Welcome to our second tiny book review. This month, we’re talking about What Is Not Yours Is Not Yours by Helen Oyeyemi, a book of short stories that is magical and, sometimes, about magic. You can read reviews of it at the New York Times, Kirkus Reviews, and Publisher’s Weekly. This is Oyeyemi’s sixth book, first book of short stories. She is an often-stunning writer that manages to blend dreamy occurrences with daily reality while reminding us of how temporary the world around us might be.
Andi: “But what he sought was a view from a new window, and that was all he took.”
Beth: “Two things that were not in her favor were her spectacles, which often
led people (including herself) to incorrectly anticipate a sexy
librarian effect. You know… the glasses come off, the hair tumbles
down, and there she is. Nope. She had unreasonably large feet too.”
Andi: This is one of those covers that measures exactly what lies inside the book, even though I’d be hard-pressed to sum up the content of either the cover or the book. I could say the cover has muted yet vivid colors and the image contains puppetry and there’s a magical feeling because of the hands emerging from the fire and I could say that of course this cover means….something very deep and specific.
And I could say of the interior that these stories are both subtle yet outrageous and every image is specially chosen for a specific purpose and there’s a magical feeling to the stories because of puppets and keys and characters willing to subject themselves to coincidence after coincidence and that of course these stories all mean….something very deep and specific.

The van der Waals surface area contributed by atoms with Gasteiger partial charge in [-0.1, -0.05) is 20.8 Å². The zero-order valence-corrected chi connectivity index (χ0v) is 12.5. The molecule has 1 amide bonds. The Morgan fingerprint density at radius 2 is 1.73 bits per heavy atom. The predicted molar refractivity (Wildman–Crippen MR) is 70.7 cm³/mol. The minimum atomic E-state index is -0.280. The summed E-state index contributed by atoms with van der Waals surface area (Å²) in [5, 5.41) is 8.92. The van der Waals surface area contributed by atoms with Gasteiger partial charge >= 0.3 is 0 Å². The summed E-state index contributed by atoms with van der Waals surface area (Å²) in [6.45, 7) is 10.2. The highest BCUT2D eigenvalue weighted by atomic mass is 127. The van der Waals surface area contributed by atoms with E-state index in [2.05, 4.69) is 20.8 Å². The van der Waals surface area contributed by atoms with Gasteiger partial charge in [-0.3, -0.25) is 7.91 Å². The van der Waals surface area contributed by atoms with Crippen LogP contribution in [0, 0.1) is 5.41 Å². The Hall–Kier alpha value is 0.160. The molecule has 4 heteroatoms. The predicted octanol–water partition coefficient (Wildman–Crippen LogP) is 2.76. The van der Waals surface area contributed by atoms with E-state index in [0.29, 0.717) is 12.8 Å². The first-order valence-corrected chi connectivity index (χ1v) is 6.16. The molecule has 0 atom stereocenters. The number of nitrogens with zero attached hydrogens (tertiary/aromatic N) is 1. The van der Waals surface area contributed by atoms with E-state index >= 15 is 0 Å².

But I’m not sure what that very deep and specific thing is.
Beth: The American cover features a hand creating a wolf shadow puppet on the wall. The fire element introduces an element of danger, maybe a connection to a tradition of storytelling and myth. The fact that we see the hand implies to me that we’re being shown what’s behind the curtain, her process if you will. The image of the wolf also harkens back to the fairytales that form the foundation for her experimentation.
The British cover is very stark. The image of the rose reminds me of the American version of Atkinson’s Life after Life, but the negative inverse without color.
Andi: Okay, I’ll just say it–I am surprised I didn’t like this book more than I did. I think if I had encountered these stories separately, in different magazines and on different websites, each one a surprise, I would have loved them all dearly. But when taken together over a weekend, they add up to something slightly less than the sum of their parts. I felt as though I was supposed to be learning something, that these stories were intentionally allegorical, and that I was stupid for not being made wise and charmed.
I wish I had treated these stories like a treasure hunt and spent a year or so seeking them out in different publications. I think I would have liked that. I would have given myself the opportunity to look at these stories against the backdrop of my daily life and discovered that in the contrast lies the meaning. I could have read about two people meeting the son they never had as a result of some bizarre experimental treatment that they decide no one else should ever be subjected to in the story “Presence.” And I might have realized that this was a story about missing everything you never managed to be, like how sometimes I miss being a ballerina. I was never a ballerina. I never will be a ballerina. But sometimes I feel nostalgic for being a ballerina. And that’s, maybe, what this story was about. Instead, I read this wonderfully written story and thought to myself, “This is crazy! She sacrificed a two-week vacation for a fortnight of drinking lots of tea by herself and hallucinating?” See? I completely missed the point.